One month after Cyclone Pam hit Vanuatu, water remains a high priority, with small islands dependent on rainwater most in need, Oxfam said today.
Total aid pledged at the Third International Humanitarian Pledging Conference for Syria, in Kuwait City, Kuwait, is less than half the amount needed this year to help people in desperate humanitarian need.
Aid actors estimate that $8.7 billion is needed in 2015 to support 18 million people in Syria and neighbouring countries, the equivalent to a little more than one US dollar per person per day.
Aid should today begin to reach the hard hit southern Vanuatu islands of Tanna and Erromango, which both took the full force of the 250kmh Cyclone Pam, after rapid assessments of the islands showed absolute devastation with entire villages destroyed.
Two rapid assessment teams have arrived in the two small southern Vanuatu islands hit hardest by Cyclone Pam to rapidly assess exactly what survivors of the disaster need.
Vanuatu could face a second emergency with waterborne disease a real risk if the need for clean water, sanitation and hygiene is not met, Oxfam said today.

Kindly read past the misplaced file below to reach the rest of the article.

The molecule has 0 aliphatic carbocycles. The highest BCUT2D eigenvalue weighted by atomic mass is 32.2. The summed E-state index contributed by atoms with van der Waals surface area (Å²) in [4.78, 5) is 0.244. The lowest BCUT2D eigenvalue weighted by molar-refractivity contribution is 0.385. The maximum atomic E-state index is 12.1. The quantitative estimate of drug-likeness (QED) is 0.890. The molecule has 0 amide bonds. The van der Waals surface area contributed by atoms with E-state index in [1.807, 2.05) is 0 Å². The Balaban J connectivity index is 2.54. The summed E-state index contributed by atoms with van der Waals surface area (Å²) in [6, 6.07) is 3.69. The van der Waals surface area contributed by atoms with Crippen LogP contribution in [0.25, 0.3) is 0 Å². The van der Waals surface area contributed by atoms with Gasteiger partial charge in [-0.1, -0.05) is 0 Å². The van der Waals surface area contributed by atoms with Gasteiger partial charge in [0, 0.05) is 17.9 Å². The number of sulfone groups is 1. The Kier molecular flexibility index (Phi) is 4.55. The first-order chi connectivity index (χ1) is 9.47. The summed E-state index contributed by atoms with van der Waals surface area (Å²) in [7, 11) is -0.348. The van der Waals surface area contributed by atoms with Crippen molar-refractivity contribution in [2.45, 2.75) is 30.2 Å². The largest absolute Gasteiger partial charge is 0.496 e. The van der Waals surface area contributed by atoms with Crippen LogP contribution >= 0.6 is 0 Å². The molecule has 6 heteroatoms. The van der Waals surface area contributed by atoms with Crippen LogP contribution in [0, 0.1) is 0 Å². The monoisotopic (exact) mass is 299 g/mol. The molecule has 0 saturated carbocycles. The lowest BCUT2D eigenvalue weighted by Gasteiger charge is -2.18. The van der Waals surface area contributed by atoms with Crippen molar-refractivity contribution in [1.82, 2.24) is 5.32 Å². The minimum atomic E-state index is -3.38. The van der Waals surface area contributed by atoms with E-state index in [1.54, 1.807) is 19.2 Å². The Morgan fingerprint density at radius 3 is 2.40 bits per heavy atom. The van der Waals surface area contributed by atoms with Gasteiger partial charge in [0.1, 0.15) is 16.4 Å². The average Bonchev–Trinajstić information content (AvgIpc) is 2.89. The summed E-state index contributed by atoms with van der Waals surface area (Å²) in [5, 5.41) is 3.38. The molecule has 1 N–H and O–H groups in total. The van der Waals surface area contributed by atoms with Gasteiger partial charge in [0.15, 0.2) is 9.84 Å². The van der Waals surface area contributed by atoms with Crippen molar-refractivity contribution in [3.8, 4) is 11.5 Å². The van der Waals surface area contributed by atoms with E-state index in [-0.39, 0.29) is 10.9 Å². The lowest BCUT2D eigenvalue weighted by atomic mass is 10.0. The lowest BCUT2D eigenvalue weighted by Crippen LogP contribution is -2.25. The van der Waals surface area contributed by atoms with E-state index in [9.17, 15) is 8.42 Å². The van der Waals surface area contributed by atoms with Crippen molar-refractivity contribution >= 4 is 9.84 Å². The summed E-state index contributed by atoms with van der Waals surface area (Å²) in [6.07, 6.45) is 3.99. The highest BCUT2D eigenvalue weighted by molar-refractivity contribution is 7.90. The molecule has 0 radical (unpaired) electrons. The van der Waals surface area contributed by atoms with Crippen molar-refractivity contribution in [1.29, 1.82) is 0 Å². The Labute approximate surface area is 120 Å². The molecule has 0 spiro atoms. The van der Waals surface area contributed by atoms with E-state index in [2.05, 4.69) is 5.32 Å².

This report reviews what real effects the UNSC Resolutions have had on protection of civilians, humanitarian access, increases in international aid contributions, and political solutions.
21 humanitarian and human rights organizations say warring parties and powerful states have failed to implement UNSC resolutions leading to “worst year” of crisis for civilians in Syria.
A toilet, conveniently situated near the Student Union Bar at the University of the West of England (UWE Bristol), is proving pee can generate electricity. The prototype urinal is the result of a partnership between researchers at UWE Bristol and Oxfam. It is hoped the pee-power technology will light cubicles in refugee camps, which are often dark and dangerous places particularly for women.
ECHO and Oxfam are collaborating together on an innovative communications project to highlight the experiences of displaced people and how humanitarian aid save lives.